I wrote about buying a product, not being one, with the idea that I didn’t want to use services that I couldn’t control (and pay for), but in the last year, my thinking has changed.
Part of this change has come as part of the increasing speed and nature of hacks and compromises across the internet. James Cox writing for Motherboard:
When it comes to website security, users are largely at the whim of site administrators, especially when it comes to the constant updating of software.
In the last year, many work discussions have been around the use of a self-hosted service versus a hosted service. A self-hosted service with five people devoting one percent of their working time to the security of the system is not uncommon. A hosted service has five people dedicating 50+ percent of their time to security. Which system would I trust?
In the last year, an internal dialog similar to the work-related security and focus discussion has been bubbling in my head. I have used “self-hosted” Wordpress, file transfer and storage, contacts and calendars. I am putting information valuable to me on a server on the Internet. I am not hosting them on a dedicated server or a server in my home. I’m on a shared server, managed by Dreamhost, which has worked well. They have security staff and systems in place to find and stop most of the compromises. The issue comes when Wordpress plugins have security holes allowing comprise, or poorly written PHP that exposes personal information.
It’s safe to say that static, self-hosted blogs tend to attract the nerdier slice of the vast writing public. I am a proud member of that slice.
Having said that, even nerds get tired of dealing with the day-to-day demands of managing yet-another-web-application, especially if that’s what they do all day long, day-in and day-out.
Changing the hosting of my blog to Medium was an easy choice. In addition to the security benefits, Drew Coffman explains:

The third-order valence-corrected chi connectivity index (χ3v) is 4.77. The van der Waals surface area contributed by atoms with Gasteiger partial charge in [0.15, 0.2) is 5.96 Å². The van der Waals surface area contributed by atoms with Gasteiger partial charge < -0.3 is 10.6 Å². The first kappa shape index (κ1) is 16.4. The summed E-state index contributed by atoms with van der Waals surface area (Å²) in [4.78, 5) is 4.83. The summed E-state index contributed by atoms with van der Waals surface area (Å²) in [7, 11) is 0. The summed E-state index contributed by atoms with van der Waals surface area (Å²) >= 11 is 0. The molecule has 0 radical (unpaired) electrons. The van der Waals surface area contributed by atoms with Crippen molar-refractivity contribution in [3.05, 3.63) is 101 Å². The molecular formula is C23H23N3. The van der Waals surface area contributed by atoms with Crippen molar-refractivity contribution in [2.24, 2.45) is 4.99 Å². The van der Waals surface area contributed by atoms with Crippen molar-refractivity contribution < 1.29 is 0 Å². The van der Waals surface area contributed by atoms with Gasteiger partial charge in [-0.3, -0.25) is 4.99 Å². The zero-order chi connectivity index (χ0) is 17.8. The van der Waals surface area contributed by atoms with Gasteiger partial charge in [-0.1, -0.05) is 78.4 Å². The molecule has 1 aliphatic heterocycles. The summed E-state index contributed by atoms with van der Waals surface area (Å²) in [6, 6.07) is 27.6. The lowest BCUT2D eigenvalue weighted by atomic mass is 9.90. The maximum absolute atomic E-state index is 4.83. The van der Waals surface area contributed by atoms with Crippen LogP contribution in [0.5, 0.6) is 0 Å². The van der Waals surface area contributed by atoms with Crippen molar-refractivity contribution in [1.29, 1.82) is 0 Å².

There are several benefits to using Medium as Extratextuals’ host, but the main reason that I made a move was this — the time I have to write, I want to write. I have very little interest in fiddling with a website, and even though I streamlined every possible aspect of my Wordpress build, I was still finding myself, every day, fixing settings and making things work.
Marius Masalar expands on Drew’s thoughts, saying:
Here on Medium, I relinquish control over those details.
In exchange, I gain the peace of mind that comes from knowing that instead of me there’s now an entire staff of people whose only job it is to keep everything looking and functioning perfectly, on any platform, under any circumstance.
They’re experts. It’s liberating.
Meanwhile, my content remains mine, I get to keep my URL, my old links redirect seamlessly, and my SEO performance can only get better.
Moving my blog to medium still conforms with Marco Arment’s thoughts on owning the platform:
You can use someone else’s software, but still have your own “platform”, if you’re hosting it from a domain name you control and are able to easily take your content and traffic with you to another tool or host at any time. You don’t need to go full-Stallman and build your own blogging engine from scratch on a Linux box in your closet — a Tumblr, Squarespace, or WordPress blog is perfectly fine if you use your own domain name and can export your data easily.
So. Owning the platform. What does that mean? How does it conflict with buying a product instead of being one? I am of two minds about this tension. Firstly, I am willing to pay for products that make my life better, like Dropbox, and the products that I can’t pay for, I will work to own the associated domain.
I am replacing almost everything that I have done on my slice of the shared server.
I am using Medium to host my blog now. Partly to increase my “exposure”, partly to stop worry about the constant security issues. I am posting under my own domain, key to Marco’s argument. In addition, I have migrated my email from Dreamhost to Fastmail, which has worked very well. I have mostly given up on RSS, so hosting feed reading software isn’t necessary, also because I am following only a few dedicated site instead of the firehose of the Internet. Calendars and contacts are hosted with Fastmail and iCloud and the mix allows me to share calendars when appropriate. For one-off podcast listening, Overcast’s new upload feature makes my self-hosted service redundant. I am using a paid Dropbox account which allows me to share data from my devices.
I am quickly moving my services from Dreamhost, not because anything bad has happened, but because of what Erik Hess said:
[E]ven nerds get tired of dealing with the day-to-day demands of managing yet-another-web-application, especially if that’s what they do all day long, day-in and day-out.